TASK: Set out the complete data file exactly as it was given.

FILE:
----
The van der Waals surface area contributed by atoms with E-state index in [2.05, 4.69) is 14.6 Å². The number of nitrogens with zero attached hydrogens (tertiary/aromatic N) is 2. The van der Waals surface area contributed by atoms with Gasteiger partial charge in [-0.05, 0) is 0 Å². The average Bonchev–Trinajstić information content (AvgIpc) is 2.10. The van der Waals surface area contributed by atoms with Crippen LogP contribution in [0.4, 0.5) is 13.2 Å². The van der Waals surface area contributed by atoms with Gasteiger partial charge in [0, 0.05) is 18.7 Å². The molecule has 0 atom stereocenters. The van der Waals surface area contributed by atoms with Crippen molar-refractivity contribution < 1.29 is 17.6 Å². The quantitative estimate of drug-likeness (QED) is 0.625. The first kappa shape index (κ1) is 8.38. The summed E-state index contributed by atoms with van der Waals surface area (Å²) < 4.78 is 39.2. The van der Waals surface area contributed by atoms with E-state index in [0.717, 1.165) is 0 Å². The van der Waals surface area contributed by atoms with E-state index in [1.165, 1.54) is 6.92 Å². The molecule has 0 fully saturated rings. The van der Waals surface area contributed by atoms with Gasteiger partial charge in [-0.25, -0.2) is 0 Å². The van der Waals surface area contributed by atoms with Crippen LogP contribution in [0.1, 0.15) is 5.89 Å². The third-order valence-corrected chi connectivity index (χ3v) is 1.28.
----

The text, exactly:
The van der Waals surface area contributed by atoms with E-state index in [2.05, 4.69) is 14.6 Å². The number of nitrogens with zero attached hydrogens (tertiary/aromatic N) is 2. The van der Waals surface area contributed by atoms with Gasteiger partial charge in [-0.05, 0) is 0 Å². The average Bonchev–Trinajstić information content (AvgIpc) is 2.10. The van der Waals surface area contributed by atoms with Crippen LogP contribution in [0.4, 0.5) is 13.2 Å². The van der Waals surface area contributed by atoms with Gasteiger partial charge in [0, 0.05) is 18.7 Å². The molecule has 0 atom stereocenters. The van der Waals surface area contributed by atoms with Crippen molar-refractivity contribution < 1.29 is 17.6 Å². The quantitative estimate of drug-likeness (QED) is 0.625. The first kappa shape index (κ1) is 8.38. The summed E-state index contributed by atoms with van der Waals surface area (Å²) < 4.78 is 39.2. The van der Waals surface area contributed by atoms with E-state index in [0.717, 1.165) is 0 Å². The van der Waals surface area contributed by atoms with E-state index in [1.165, 1.54) is 6.92 Å². The molecule has 0 fully saturated rings. The van der Waals surface area contributed by atoms with Gasteiger partial charge in [-0.25, -0.2) is 0 Å². The van der Waals surface area contributed by atoms with Crippen LogP contribution in [0.1, 0.15) is 5.89 Å². The third-order valence-corrected chi connectivity index (χ3v) is 1.28.